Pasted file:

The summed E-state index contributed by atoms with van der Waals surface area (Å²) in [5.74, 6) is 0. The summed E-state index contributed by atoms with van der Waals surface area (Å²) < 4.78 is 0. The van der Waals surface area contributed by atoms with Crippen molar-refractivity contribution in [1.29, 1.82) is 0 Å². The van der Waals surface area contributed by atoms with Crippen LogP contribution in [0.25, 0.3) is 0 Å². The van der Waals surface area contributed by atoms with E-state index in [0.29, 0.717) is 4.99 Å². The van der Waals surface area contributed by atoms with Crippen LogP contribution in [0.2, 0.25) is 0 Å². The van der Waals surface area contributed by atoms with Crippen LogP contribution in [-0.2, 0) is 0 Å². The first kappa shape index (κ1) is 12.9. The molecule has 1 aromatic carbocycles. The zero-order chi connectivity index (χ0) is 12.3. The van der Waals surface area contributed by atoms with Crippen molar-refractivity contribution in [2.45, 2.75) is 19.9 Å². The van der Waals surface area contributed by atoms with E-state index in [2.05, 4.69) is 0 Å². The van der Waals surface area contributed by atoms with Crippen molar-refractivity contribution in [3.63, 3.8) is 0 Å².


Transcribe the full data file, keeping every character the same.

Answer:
The summed E-state index contributed by atoms with van der Waals surface area (Å²) in [5.74, 6) is 0. The summed E-state index contributed by atoms with van der Waals surface area (Å²) < 4.78 is 0. The van der Waals surface area contributed by atoms with Crippen molar-refractivity contribution in [1.29, 1.82) is 0 Å². The van der Waals surface area contributed by atoms with Crippen LogP contribution in [0.25, 0.3) is 0 Å². The van der Waals surface area contributed by atoms with E-state index in [0.29, 0.717) is 4.99 Å². The van der Waals surface area contributed by atoms with Crippen LogP contribution in [0.2, 0.25) is 0 Å². The van der Waals surface area contributed by atoms with Crippen LogP contribution in [-0.2, 0) is 0 Å². The first kappa shape index (κ1) is 12.9. The molecule has 1 aromatic carbocycles. The zero-order chi connectivity index (χ0) is 12.3. The van der Waals surface area contributed by atoms with Crippen molar-refractivity contribution in [2.45, 2.75) is 19.9 Å². The van der Waals surface area contributed by atoms with E-state index in [2.05, 4.69) is 0 Å². The van der Waals surface area contributed by atoms with Crippen molar-refractivity contribution in [3.63, 3.8) is 0 Å².